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shekinah

shekinah

shekinah Sentence Examples

  • For the divine "glory" as a property of the Shekinah, cf.

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  • In the Targums. - The word "Shekinah" is of constant occurrence in the Targums or Aramaic paraphrases of the Biblical lections that were read in the synagogue-service to the people.

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  • In these connexions "Shekinah" thus becomes the equivalent of "God" or its synonyms. One or two examples will make the Targum-usage clear.

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  • SHEKINAH, a Hebrew word meaning "that which dwells" or "the dwelling."

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  • any indication of local limitation or action was implied or expressed, in the Hebrew text, of God the Targumists were careful to substitute some expression involving the use of "Shekinah."

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  • His holy temple") is rendered "Jehovah was pleased to cause His Shekinah to dwell," &c. "To see" God is similarly paraphrased.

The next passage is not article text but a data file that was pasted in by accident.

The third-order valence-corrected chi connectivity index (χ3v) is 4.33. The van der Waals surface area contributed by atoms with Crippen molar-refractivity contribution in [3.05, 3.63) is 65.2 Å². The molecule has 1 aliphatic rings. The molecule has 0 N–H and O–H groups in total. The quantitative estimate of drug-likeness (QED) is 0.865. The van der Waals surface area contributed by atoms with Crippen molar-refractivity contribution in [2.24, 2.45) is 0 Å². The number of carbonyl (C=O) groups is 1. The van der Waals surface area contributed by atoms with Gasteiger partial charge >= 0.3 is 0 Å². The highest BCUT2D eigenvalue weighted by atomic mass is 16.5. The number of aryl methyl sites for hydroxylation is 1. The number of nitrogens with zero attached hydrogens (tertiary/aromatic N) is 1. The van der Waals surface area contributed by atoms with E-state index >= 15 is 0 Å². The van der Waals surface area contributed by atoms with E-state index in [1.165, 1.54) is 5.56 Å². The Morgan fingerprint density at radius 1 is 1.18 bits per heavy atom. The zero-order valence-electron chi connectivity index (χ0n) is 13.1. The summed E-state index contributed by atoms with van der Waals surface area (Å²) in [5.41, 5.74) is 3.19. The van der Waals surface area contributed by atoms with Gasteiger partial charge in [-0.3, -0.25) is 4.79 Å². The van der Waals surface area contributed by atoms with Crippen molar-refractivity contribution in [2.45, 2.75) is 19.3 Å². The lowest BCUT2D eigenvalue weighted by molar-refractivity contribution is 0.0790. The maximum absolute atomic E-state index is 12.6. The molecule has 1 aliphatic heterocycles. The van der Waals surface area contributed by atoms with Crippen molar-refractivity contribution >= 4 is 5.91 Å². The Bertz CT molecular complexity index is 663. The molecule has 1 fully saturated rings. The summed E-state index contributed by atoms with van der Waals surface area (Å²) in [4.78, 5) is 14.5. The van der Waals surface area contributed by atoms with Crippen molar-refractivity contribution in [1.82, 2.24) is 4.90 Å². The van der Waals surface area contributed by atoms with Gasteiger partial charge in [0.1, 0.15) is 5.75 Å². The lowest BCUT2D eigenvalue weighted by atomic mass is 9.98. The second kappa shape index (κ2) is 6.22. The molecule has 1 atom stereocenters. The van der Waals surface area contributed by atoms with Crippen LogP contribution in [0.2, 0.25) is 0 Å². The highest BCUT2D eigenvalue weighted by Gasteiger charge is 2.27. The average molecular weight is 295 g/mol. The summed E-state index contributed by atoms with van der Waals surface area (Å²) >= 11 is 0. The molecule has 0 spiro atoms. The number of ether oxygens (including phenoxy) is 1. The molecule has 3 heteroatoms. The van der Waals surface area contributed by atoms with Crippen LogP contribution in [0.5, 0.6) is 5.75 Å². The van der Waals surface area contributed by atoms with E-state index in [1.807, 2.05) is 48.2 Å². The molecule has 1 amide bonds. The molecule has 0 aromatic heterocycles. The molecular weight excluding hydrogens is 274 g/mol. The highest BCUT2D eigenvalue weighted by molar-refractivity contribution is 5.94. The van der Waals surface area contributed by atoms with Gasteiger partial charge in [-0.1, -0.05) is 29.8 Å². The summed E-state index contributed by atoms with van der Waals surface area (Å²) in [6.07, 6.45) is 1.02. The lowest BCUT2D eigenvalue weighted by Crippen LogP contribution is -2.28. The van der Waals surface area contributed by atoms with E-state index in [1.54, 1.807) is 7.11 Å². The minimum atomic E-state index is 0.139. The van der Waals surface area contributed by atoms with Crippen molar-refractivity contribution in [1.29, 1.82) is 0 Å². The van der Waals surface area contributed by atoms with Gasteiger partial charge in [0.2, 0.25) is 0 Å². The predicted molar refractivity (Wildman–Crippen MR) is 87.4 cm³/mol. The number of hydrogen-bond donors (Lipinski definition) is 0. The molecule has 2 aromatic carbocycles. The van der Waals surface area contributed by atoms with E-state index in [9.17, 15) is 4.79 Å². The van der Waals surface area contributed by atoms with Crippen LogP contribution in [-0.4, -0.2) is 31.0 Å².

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  • So too "hiding the face" when used of God is regularly paraphrased "remove His Shekinah" (Is.

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  • Closely connected with the idea of the Shekinah, but distinct from it, is that of "the glory of the Lord."

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  • "Glory," indeed, in this connexion was conceived of as a property of the Shekinah (as, in fact, it is of God for whom "Shekinah" is the equivalent).

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  • 5 ("mine eyes have seen the King, the Lord of hosts"), which is rendered in the Targum: "mine eyes have seen the glory of the Shekinah of the King of the worlds the Lord of hosts."

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  • The close association of the divine "glory" with the visible Shekinah has already been referred to.

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  • There is also an obvious allusion to the Shekinah in the description of the theophanic cloud of the transfigurationnarrative (St.

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  • 3, from its likeness both in sound and meaning to the term "Shekinah."

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  • 14 there is an allusion to the Word (= memra of the Targums), the Shekinah, and the Shekinah-glory, all of which the writer declares became incarnate in Jesus.

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  • 3 (" effulgence of the [Shekinah] glory").

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  • It is remarkable that the memra (= Logos or "Word") of the Targums almost entirely disappears in the Midrashic literature and the Talmud, its place being taken by Shekinah.